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Finding Balance in Dance

Nov. 11, 2010
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Tom Thoreson spent 20 years as an artist in residence at Milwaukee’s Lincoln Center of the Arts, choreographing and dancing with great style in Bauer, Wild Space and the company he came to lead, Foothold Dance Performance. Now he is a personal trainer and adaptive dance teacher with the Exercise Studio in Mequon, and a devotee of contact improvisation at the Pink House Studio in Riverwest.

How has your life changed since Foothold stopped performing?

I’ve shifted from dancing as an art form to the therapeutic modalities of movement. I’m so lucky to have found dance as a young man and to have stayed with it, but I’m loving life without performing and having a company and all the need and striving that goes with that. The experience of dancing is richer when it’s not performance-oriented. Contact improvisation has been a re-entry into dancing for me because it’s about the beauty in ordinary movement and in community-building. You need enough technique to be safe physically and psychically, but you begin with a mindfulness and openness. You may bring your own movement practice, your own dance solo, but it isn’t necessary. Come as you are.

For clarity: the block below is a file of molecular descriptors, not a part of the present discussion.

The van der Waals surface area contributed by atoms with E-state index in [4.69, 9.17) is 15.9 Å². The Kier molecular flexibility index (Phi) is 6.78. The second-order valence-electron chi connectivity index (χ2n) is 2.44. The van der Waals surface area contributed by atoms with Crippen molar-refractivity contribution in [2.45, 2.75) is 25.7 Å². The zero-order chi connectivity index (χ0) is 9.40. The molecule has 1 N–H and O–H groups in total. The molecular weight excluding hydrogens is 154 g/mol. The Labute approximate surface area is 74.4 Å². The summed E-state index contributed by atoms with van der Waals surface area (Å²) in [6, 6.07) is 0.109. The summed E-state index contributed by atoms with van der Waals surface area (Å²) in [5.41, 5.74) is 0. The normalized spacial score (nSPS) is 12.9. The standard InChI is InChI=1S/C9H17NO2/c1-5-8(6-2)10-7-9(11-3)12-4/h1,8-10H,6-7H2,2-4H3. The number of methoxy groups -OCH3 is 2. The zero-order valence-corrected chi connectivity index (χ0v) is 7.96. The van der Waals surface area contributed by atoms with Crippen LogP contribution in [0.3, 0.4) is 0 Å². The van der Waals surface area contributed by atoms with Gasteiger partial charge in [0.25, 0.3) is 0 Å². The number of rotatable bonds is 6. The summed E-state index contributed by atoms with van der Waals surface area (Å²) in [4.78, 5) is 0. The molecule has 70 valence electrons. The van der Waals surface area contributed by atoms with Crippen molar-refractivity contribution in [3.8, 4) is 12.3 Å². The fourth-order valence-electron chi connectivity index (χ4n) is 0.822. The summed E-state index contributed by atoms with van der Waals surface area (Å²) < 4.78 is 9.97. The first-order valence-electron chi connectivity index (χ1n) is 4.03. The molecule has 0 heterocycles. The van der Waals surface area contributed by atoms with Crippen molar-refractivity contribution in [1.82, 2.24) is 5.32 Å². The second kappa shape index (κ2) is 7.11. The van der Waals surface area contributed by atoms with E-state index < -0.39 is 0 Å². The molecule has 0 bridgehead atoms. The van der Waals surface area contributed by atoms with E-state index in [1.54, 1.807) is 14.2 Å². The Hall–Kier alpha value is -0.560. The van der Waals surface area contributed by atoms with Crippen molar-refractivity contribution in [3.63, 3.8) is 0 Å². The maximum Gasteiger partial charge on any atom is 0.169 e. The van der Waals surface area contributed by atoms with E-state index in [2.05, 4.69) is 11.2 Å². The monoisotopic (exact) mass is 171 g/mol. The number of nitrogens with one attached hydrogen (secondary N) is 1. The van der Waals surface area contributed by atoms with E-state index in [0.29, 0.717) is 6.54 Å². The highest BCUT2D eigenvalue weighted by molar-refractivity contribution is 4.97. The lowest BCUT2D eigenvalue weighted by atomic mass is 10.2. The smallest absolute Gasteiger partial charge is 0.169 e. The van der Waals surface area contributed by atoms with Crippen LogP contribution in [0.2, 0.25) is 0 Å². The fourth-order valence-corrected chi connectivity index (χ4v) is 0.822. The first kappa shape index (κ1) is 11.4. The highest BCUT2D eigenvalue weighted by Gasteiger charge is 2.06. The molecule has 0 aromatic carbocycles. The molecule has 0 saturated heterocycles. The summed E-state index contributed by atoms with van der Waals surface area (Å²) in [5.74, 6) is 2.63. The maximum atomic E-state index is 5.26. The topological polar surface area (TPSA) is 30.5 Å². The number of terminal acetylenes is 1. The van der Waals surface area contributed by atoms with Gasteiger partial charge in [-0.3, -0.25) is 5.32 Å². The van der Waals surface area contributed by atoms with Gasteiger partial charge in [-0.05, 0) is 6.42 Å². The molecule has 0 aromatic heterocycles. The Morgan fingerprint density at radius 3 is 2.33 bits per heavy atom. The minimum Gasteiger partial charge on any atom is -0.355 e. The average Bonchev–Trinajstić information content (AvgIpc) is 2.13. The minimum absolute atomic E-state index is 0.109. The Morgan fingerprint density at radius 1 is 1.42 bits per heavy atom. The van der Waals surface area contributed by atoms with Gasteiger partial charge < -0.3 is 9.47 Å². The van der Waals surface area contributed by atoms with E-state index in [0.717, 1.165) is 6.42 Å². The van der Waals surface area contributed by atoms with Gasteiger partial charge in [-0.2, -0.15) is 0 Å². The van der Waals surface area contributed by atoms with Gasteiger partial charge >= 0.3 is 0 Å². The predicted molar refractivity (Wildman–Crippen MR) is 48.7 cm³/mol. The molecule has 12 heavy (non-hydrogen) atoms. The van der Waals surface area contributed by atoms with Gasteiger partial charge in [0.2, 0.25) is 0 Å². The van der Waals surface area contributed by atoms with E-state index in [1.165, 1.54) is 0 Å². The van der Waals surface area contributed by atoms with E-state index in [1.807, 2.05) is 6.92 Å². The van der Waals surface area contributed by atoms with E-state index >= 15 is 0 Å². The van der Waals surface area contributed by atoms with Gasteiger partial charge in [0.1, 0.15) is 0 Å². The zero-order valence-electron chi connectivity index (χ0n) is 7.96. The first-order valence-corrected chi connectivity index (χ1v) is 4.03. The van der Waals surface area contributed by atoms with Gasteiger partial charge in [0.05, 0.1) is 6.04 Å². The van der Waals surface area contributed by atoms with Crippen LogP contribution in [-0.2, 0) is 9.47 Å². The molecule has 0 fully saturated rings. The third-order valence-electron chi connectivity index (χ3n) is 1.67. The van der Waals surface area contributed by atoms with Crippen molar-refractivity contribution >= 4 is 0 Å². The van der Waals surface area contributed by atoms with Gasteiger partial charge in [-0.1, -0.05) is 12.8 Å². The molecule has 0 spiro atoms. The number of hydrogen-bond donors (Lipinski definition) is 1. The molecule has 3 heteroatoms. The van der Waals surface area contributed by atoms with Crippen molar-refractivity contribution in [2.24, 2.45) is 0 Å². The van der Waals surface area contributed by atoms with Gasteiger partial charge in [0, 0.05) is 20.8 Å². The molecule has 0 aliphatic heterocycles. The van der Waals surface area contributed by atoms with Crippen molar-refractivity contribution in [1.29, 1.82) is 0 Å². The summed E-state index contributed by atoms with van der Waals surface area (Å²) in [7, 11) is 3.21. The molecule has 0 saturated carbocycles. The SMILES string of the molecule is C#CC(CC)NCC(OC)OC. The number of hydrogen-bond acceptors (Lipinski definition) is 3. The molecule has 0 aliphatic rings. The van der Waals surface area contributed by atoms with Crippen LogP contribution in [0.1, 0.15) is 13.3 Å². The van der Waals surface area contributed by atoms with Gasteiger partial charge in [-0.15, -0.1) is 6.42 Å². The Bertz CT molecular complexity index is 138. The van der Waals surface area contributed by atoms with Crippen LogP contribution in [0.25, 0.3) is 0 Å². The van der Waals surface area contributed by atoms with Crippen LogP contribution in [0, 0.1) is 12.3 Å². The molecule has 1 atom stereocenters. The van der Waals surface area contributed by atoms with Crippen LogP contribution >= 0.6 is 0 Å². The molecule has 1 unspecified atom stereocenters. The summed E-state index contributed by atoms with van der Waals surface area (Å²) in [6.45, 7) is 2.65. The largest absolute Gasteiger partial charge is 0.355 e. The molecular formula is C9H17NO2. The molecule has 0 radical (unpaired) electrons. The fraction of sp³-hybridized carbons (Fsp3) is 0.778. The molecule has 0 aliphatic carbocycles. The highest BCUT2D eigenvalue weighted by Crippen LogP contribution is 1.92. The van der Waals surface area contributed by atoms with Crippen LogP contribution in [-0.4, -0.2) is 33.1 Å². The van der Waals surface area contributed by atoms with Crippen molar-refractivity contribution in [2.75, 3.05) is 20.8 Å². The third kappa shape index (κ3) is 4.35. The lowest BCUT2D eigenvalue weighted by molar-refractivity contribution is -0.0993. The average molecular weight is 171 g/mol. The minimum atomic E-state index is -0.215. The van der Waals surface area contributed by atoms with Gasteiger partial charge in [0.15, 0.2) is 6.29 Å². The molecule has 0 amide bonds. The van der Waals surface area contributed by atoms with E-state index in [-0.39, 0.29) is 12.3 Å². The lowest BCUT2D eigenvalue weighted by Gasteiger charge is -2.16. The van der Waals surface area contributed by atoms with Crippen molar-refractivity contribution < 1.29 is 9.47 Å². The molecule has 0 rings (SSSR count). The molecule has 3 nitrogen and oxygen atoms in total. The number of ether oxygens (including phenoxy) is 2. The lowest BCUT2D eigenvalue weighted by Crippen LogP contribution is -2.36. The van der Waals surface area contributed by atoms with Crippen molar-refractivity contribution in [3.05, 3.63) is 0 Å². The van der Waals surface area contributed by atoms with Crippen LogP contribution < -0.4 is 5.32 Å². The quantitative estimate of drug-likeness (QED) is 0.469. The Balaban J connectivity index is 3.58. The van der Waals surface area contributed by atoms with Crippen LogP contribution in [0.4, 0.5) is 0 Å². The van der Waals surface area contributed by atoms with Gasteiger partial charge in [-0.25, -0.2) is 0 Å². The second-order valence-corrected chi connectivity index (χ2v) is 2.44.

What is contact improvisation?

It’s dancing using points of contact, often in duet, that change through, for example, shifting, sliding, rolling, pressing actions; from “athletic pyrotechnics,” to quote the brochure, to contemplative stillness. There’s a naturalness to it. There’s something called “the small dance,” where you barely move. You watch the others and you watch yourself for authentic impulses to move. In performance-based work, we always used to improvise with another goal in mind; improvisation was a vehicle to create whatever dance we were making. This is not that. Contact improvisation is sometimes used for dance performance, but there’s also a community-based aspect. That’s been the major shift for me. Creating alternative communities is important in this world. Status quo ain’t the only way to go! It’s a grassroots movement.

You’re also dancing the tango with Parkinson’s patients?

And with Alzheimer’s and geriatric patients. I do that with Susanne Carter and Kate Mann through The Exercise Studio. Tango is a dance based on walking and rhythm. The close embrace helps people with balance. It combats depression and feelings of isolation. I wish I could do more. So many people need more. As a trainer, I help people know their bodies through movement. We focus on strength, alignment, flexibility, endurance, balance. Besides the athletic model, there’s also the somatic model that deals with sensing and feeling, the subtle body-energy balancing, internal listening, chakra alignment. It’s about witnessing and watching people—rigor and technique, but also intuition, dream, magic. They are infinitely inseparable like yang-yin.


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